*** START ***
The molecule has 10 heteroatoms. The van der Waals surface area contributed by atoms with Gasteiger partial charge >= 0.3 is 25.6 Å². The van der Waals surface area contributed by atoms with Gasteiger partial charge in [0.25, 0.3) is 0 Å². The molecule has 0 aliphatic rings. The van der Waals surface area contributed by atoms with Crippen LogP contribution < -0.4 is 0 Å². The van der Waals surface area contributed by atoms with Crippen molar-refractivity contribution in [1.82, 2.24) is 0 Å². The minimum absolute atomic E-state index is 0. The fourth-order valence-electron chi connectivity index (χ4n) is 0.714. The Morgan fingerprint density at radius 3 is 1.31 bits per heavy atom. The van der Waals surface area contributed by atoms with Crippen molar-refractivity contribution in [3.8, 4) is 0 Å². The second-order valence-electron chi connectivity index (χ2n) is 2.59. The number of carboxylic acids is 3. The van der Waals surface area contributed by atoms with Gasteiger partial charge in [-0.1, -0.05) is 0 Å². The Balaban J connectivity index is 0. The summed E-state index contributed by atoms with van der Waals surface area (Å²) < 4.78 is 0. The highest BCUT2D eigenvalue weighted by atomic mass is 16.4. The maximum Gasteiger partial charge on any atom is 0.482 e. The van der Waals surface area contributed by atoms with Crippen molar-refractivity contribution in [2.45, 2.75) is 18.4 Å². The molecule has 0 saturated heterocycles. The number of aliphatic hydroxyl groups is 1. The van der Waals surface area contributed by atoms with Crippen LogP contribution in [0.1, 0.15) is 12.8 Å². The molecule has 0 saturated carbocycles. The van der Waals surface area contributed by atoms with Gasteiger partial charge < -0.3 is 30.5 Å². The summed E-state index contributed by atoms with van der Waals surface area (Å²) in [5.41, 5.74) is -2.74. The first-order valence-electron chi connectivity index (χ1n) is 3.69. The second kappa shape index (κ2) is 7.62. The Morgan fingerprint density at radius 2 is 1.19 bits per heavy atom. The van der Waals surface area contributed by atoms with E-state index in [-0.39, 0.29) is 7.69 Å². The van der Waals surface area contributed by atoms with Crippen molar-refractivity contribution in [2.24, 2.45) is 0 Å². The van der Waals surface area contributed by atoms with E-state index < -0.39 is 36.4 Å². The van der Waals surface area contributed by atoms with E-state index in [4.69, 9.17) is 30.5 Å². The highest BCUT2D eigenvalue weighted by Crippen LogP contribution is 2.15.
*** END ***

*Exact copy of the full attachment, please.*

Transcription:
The molecule has 10 heteroatoms. The van der Waals surface area contributed by atoms with Gasteiger partial charge >= 0.3 is 25.6 Å². The van der Waals surface area contributed by atoms with Gasteiger partial charge in [0.25, 0.3) is 0 Å². The molecule has 0 aliphatic rings. The van der Waals surface area contributed by atoms with Crippen LogP contribution < -0.4 is 0 Å². The van der Waals surface area contributed by atoms with Crippen molar-refractivity contribution in [1.82, 2.24) is 0 Å². The minimum absolute atomic E-state index is 0. The fourth-order valence-electron chi connectivity index (χ4n) is 0.714. The Morgan fingerprint density at radius 3 is 1.31 bits per heavy atom. The van der Waals surface area contributed by atoms with Crippen molar-refractivity contribution in [3.8, 4) is 0 Å². The second-order valence-electron chi connectivity index (χ2n) is 2.59. The number of carboxylic acids is 3. The van der Waals surface area contributed by atoms with Gasteiger partial charge in [-0.1, -0.05) is 0 Å². The Balaban J connectivity index is 0. The summed E-state index contributed by atoms with van der Waals surface area (Å²) < 4.78 is 0. The highest BCUT2D eigenvalue weighted by atomic mass is 16.4. The maximum Gasteiger partial charge on any atom is 0.482 e. The van der Waals surface area contributed by atoms with Crippen molar-refractivity contribution in [2.45, 2.75) is 18.4 Å². The molecule has 0 saturated heterocycles. The number of aliphatic hydroxyl groups is 1. The van der Waals surface area contributed by atoms with Crippen LogP contribution in [0.1, 0.15) is 12.8 Å². The molecule has 0 saturated carbocycles. The van der Waals surface area contributed by atoms with Gasteiger partial charge < -0.3 is 30.5 Å². The summed E-state index contributed by atoms with van der Waals surface area (Å²) in [5.41, 5.74) is -2.74. The first-order valence-electron chi connectivity index (χ1n) is 3.69. The second kappa shape index (κ2) is 7.62. The Morgan fingerprint density at radius 2 is 1.19 bits per heavy atom. The van der Waals surface area contributed by atoms with E-state index in [-0.39, 0.29) is 7.69 Å². The van der Waals surface area contributed by atoms with Crippen molar-refractivity contribution in [2.24, 2.45) is 0 Å². The van der Waals surface area contributed by atoms with E-state index < -0.39 is 36.4 Å². The van der Waals surface area contributed by atoms with E-state index in [4.69, 9.17) is 30.5 Å². The highest BCUT2D eigenvalue weighted by Crippen LogP contribution is 2.15.